1.      Here we go round in circles- a short while ago, the media had a field day with a school system whose teachers were responsible for having tampered with students’ tests; sadly, this is nothing new. If the media’s information is correct, this is the same school system during the latter 1980’s or early 1990’s who had a retired military official take the helm as its School Superintendent. In an effort to accurately determine student performance, the superintendent had students’ tests placed under lock and key and monitors inside and outside the classrooms each day during the testing period. When the results came back, let me just say, it was one school board meeting I will not forget; the superintendent rebuked the school system and teachers publicly. The results- The School Superintendent lost his job. Sadly, such is pretty much how we operate; society punishes the person who does the right thing. The media, school system and city quietly buried the incident and now, over twenty years later you expect people to get excited over a situation that should have been handled differently over twenty years, ago.
2.      The loss of some of the best teachers- I watched one of the best Science Teachers in the field of Education quit; she was not allowed to do her job and was not interested in the game of politics inside the school.
3.      The various ways we learn are ever-changing, yet, too many Educators- teachers are not open to changes, which impede students’ academic growth and ability to be competitive. Let me give you an example: In the early 1990s, computers arrived in the schools for the general student population and produced much excitement. However, computers sat for months because most teachers refused to use them; they did not have the necessary skills and according to many, it was not in their job description to learn. The school’s budget did not allot for a computer specialist. To curtail a long story, by the time students were allowed to turn on the computers and/or fumble with them, they had lost interest. Let me be clear; this is not an endorsement to hop on every educational bandwagon that emerges or comes along; such can be just as damaging as doing nothing when change is imminent. 
4.      What our schools are actually filled with are too many immature, petty-minded, and vindictive educators. What we fail to see or choose to ignore is the harm to student(s), as well as these individuals’ negative influence upon the remaining faculty and school environment.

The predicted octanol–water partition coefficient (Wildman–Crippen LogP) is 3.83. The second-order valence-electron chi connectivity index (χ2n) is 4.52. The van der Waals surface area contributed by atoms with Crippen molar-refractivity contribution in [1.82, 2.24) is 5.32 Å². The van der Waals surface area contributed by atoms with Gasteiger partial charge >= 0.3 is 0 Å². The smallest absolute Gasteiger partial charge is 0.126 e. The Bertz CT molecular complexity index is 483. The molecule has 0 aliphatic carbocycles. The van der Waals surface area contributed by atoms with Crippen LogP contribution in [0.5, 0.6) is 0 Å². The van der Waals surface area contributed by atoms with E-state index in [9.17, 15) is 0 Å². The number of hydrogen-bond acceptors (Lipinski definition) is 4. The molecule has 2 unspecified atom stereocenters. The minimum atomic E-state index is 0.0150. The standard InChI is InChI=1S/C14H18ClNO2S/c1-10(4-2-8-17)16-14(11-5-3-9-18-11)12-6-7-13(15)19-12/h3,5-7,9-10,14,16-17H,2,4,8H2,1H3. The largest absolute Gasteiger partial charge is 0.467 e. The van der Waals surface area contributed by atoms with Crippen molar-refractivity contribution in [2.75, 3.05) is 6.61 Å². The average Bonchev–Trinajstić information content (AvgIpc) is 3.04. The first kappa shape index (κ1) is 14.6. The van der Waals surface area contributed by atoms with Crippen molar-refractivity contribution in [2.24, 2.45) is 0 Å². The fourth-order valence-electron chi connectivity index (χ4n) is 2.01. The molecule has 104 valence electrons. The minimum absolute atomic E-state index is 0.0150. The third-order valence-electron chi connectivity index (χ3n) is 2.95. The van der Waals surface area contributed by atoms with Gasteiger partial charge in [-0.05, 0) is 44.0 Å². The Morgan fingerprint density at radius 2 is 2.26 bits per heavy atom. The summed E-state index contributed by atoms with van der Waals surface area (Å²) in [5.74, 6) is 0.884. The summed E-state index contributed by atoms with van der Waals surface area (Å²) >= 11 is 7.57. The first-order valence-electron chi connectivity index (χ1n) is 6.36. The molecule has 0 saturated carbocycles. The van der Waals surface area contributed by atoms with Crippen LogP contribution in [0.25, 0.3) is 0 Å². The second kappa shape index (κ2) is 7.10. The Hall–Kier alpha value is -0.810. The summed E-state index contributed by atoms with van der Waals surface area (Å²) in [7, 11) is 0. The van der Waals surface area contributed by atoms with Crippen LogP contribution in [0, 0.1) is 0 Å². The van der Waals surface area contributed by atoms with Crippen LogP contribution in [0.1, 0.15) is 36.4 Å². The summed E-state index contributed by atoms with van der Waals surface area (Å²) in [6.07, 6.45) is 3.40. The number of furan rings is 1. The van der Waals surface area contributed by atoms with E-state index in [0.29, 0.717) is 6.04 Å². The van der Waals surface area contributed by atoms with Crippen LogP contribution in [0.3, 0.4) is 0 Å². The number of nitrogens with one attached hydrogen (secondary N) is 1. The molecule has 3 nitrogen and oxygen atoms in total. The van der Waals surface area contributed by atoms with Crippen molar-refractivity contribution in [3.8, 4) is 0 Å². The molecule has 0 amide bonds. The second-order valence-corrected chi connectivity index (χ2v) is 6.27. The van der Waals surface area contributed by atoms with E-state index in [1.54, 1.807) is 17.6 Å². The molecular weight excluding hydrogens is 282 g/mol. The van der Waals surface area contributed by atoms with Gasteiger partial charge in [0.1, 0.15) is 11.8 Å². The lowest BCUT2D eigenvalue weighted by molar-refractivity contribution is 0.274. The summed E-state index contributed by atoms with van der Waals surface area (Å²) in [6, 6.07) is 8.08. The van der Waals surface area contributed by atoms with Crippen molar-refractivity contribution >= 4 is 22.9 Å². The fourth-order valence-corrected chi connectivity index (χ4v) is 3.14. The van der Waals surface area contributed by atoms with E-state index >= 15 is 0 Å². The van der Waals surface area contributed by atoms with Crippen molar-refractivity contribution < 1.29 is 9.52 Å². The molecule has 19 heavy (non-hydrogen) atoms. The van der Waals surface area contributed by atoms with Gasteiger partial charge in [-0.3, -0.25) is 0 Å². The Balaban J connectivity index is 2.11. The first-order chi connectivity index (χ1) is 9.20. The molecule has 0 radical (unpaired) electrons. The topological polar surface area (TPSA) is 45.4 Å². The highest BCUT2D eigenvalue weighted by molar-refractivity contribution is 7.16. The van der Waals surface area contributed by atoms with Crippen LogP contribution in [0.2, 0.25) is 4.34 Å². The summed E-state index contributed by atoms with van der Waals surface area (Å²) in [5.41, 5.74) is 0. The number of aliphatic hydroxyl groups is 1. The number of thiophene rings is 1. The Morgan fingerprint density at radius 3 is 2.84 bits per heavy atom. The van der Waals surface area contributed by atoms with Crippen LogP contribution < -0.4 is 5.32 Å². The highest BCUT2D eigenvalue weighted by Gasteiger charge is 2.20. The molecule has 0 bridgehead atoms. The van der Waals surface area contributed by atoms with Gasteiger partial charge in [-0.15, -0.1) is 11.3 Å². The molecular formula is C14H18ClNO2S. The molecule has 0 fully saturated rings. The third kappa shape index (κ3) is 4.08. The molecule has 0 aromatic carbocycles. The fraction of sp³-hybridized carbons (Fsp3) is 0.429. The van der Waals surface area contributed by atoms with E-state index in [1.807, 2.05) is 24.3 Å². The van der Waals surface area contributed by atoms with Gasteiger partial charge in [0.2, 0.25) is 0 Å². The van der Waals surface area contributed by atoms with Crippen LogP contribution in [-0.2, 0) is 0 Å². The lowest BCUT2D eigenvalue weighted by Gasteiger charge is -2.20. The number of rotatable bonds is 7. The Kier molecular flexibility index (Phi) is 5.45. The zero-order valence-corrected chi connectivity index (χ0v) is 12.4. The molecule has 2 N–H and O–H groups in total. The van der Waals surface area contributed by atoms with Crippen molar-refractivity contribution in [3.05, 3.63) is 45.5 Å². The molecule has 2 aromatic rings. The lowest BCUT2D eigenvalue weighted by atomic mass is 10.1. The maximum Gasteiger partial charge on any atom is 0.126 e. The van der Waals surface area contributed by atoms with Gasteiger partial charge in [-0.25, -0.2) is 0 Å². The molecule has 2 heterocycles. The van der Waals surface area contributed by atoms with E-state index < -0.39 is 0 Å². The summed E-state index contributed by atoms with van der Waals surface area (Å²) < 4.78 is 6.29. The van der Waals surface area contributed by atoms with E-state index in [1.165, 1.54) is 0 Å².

5.      The chief administrator of the local school, usually the Principal, sets the tone for the school. Job promotions for principals can and often include an increase in pay and oversight of students at a higher educational level. Some administrators function very well at one level, but when promoted and transferred to a higher level simply do not function well.
6.      Concerned about the academic performance level of students in general, I visited the State Department of Education and met with one of its chief officials. His parting advice was and according to him, a need to return to the basics in education. It was disheartening to hear, but years later, his advice and logic attest to the fact. Many students have and continue to pass through our schools, but cannot read or write, have graduated, but not prepared for the future. It does indeed appear that we need to return to the basics or rudiments of Education.

In the 1980s, Educators informed the public at large that they could not along with teaching students handle the additional and undue responsibility of raising students; they allowed themselves to be silenced and ignored. Instead of standing firm, many caved in and sold out, not only losing their credibility, but the public’s respect for the field of Education in general. Now that the fa├žade is continually being ripped away and some educators’ and/or their authority continually being removed or replaced, they have no bargaining chips. Your stake or role in Education, the most clearly defined of all sectors involved was and continues to be - educate and prepare students academically for the future. You should have stood your ground and remained steadfast; you were the experts in your field- “Educators, not babysitters.”

Mrs. Dorothy Barron, Author
Parents Taking Charge in Education at